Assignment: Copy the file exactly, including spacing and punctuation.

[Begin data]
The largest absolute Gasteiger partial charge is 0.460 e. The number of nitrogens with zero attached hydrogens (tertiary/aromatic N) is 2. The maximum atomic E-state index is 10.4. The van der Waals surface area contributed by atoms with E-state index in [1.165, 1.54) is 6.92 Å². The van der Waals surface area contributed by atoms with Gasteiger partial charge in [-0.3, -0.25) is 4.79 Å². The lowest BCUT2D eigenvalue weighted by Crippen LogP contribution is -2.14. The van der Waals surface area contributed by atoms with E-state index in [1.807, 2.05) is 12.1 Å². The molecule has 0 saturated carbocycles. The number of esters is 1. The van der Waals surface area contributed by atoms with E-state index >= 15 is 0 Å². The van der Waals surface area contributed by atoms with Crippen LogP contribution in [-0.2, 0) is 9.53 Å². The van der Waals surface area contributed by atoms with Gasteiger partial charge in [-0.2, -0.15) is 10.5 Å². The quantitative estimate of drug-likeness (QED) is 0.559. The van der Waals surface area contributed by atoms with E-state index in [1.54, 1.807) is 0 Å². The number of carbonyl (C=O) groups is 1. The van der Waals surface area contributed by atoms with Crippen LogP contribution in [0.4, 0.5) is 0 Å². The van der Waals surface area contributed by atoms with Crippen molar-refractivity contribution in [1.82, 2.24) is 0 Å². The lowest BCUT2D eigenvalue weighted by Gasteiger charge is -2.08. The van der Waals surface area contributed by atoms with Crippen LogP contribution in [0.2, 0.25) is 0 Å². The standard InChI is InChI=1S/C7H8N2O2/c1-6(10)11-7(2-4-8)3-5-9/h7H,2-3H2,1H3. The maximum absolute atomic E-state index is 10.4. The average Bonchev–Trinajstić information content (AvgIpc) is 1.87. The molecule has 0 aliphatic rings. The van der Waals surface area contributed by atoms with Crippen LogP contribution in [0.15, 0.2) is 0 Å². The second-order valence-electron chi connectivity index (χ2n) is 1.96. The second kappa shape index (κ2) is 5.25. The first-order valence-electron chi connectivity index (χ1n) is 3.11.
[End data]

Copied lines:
The largest absolute Gasteiger partial charge is 0.460 e. The number of nitrogens with zero attached hydrogens (tertiary/aromatic N) is 2. The maximum atomic E-state index is 10.4. The van der Waals surface area contributed by atoms with E-state index in [1.165, 1.54) is 6.92 Å². The van der Waals surface area contributed by atoms with Gasteiger partial charge in [-0.3, -0.25) is 4.79 Å². The lowest BCUT2D eigenvalue weighted by Crippen LogP contribution is -2.14. The van der Waals surface area contributed by atoms with E-state index in [1.807, 2.05) is 12.1 Å². The molecule has 0 saturated carbocycles. The number of esters is 1. The van der Waals surface area contributed by atoms with E-state index >= 15 is 0 Å². The van der Waals surface area contributed by atoms with Crippen LogP contribution in [-0.2, 0) is 9.53 Å². The van der Waals surface area contributed by atoms with Gasteiger partial charge in [-0.2, -0.15) is 10.5 Å². The quantitative estimate of drug-likeness (QED) is 0.559. The van der Waals surface area contributed by atoms with E-state index in [1.54, 1.807) is 0 Å². The number of carbonyl (C=O) groups is 1. The van der Waals surface area contributed by atoms with Crippen LogP contribution in [0.4, 0.5) is 0 Å². The van der Waals surface area contributed by atoms with Crippen molar-refractivity contribution in [1.82, 2.24) is 0 Å². The lowest BCUT2D eigenvalue weighted by Gasteiger charge is -2.08. The van der Waals surface area contributed by atoms with Crippen LogP contribution in [0.2, 0.25) is 0 Å². The standard InChI is InChI=1S/C7H8N2O2/c1-6(10)11-7(2-4-8)3-5-9/h7H,2-3H2,1H3. The maximum absolute atomic E-state index is 10.4. The average Bonchev–Trinajstić information content (AvgIpc) is 1.87. The molecule has 0 aliphatic rings. The van der Waals surface area contributed by atoms with Crippen LogP contribution in [0.15, 0.2) is 0 Å². The second-order valence-electron chi connectivity index (χ2n) is 1.96. The second kappa shape index (κ2) is 5.25. The first-order valence-electron chi connectivity index (χ1n) is 3.11.